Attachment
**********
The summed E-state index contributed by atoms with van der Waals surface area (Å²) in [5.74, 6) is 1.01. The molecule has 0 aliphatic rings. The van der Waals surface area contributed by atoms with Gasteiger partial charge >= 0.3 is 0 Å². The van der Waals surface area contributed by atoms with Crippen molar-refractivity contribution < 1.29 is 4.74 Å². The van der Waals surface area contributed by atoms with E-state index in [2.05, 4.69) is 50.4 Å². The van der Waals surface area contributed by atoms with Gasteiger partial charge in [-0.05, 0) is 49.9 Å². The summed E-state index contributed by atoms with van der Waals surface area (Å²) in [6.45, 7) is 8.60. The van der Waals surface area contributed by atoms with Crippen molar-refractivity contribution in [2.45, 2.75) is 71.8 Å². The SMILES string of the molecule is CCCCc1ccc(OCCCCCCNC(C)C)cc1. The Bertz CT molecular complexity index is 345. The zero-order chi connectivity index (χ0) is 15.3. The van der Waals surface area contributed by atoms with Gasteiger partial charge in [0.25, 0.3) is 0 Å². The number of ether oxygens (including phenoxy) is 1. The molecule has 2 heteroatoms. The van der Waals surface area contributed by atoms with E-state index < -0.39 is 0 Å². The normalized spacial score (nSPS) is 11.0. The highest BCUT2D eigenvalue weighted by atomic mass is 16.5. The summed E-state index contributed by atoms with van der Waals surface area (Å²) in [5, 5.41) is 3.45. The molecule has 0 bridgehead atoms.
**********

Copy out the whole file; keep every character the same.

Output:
The summed E-state index contributed by atoms with van der Waals surface area (Å²) in [5.74, 6) is 1.01. The molecule has 0 aliphatic rings. The van der Waals surface area contributed by atoms with Gasteiger partial charge >= 0.3 is 0 Å². The van der Waals surface area contributed by atoms with Crippen molar-refractivity contribution < 1.29 is 4.74 Å². The van der Waals surface area contributed by atoms with E-state index in [2.05, 4.69) is 50.4 Å². The van der Waals surface area contributed by atoms with Gasteiger partial charge in [-0.05, 0) is 49.9 Å². The summed E-state index contributed by atoms with van der Waals surface area (Å²) in [6.45, 7) is 8.60. The van der Waals surface area contributed by atoms with Crippen molar-refractivity contribution in [2.45, 2.75) is 71.8 Å². The SMILES string of the molecule is CCCCc1ccc(OCCCCCCNC(C)C)cc1. The Bertz CT molecular complexity index is 345. The zero-order chi connectivity index (χ0) is 15.3. The van der Waals surface area contributed by atoms with Gasteiger partial charge in [0.25, 0.3) is 0 Å². The number of ether oxygens (including phenoxy) is 1. The molecule has 2 heteroatoms. The van der Waals surface area contributed by atoms with E-state index < -0.39 is 0 Å². The normalized spacial score (nSPS) is 11.0. The highest BCUT2D eigenvalue weighted by atomic mass is 16.5. The summed E-state index contributed by atoms with van der Waals surface area (Å²) in [5, 5.41) is 3.45. The molecule has 0 bridgehead atoms.